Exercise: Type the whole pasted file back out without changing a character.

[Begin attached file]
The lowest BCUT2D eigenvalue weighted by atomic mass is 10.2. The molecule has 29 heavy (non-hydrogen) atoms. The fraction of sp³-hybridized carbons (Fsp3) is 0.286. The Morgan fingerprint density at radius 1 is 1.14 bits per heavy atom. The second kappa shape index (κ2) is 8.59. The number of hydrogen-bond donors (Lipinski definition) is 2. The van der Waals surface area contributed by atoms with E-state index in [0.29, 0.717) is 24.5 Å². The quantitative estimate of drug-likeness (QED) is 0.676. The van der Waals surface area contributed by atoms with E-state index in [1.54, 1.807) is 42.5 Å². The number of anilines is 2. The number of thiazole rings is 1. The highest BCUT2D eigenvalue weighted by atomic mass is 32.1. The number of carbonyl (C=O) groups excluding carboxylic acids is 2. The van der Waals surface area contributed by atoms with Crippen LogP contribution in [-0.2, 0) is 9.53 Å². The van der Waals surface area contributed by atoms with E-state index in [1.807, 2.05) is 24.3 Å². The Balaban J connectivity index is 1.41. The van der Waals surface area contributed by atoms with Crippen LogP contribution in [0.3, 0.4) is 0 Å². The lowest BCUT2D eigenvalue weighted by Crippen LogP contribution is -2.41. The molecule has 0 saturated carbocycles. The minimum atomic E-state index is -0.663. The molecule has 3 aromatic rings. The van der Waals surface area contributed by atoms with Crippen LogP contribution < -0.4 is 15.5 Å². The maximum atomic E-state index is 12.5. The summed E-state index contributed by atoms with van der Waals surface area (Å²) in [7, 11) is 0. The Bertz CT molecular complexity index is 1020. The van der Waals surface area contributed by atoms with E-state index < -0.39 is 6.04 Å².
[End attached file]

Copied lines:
The lowest BCUT2D eigenvalue weighted by atomic mass is 10.2. The molecule has 29 heavy (non-hydrogen) atoms. The fraction of sp³-hybridized carbons (Fsp3) is 0.286. The Morgan fingerprint density at radius 1 is 1.14 bits per heavy atom. The second kappa shape index (κ2) is 8.59. The number of hydrogen-bond donors (Lipinski definition) is 2. The van der Waals surface area contributed by atoms with E-state index in [0.29, 0.717) is 24.5 Å². The quantitative estimate of drug-likeness (QED) is 0.676. The van der Waals surface area contributed by atoms with E-state index in [1.54, 1.807) is 42.5 Å². The number of anilines is 2. The number of thiazole rings is 1. The highest BCUT2D eigenvalue weighted by atomic mass is 32.1. The number of carbonyl (C=O) groups excluding carboxylic acids is 2. The van der Waals surface area contributed by atoms with Crippen LogP contribution in [-0.2, 0) is 9.53 Å². The van der Waals surface area contributed by atoms with E-state index in [1.807, 2.05) is 24.3 Å². The Balaban J connectivity index is 1.41. The van der Waals surface area contributed by atoms with Crippen LogP contribution in [0.3, 0.4) is 0 Å². The lowest BCUT2D eigenvalue weighted by Crippen LogP contribution is -2.41. The molecule has 0 saturated carbocycles. The minimum atomic E-state index is -0.663. The molecule has 3 aromatic rings. The van der Waals surface area contributed by atoms with Crippen LogP contribution < -0.4 is 15.5 Å². The maximum atomic E-state index is 12.5. The summed E-state index contributed by atoms with van der Waals surface area (Å²) in [7, 11) is 0. The Bertz CT molecular complexity index is 1020. The van der Waals surface area contributed by atoms with E-state index < -0.39 is 6.04 Å².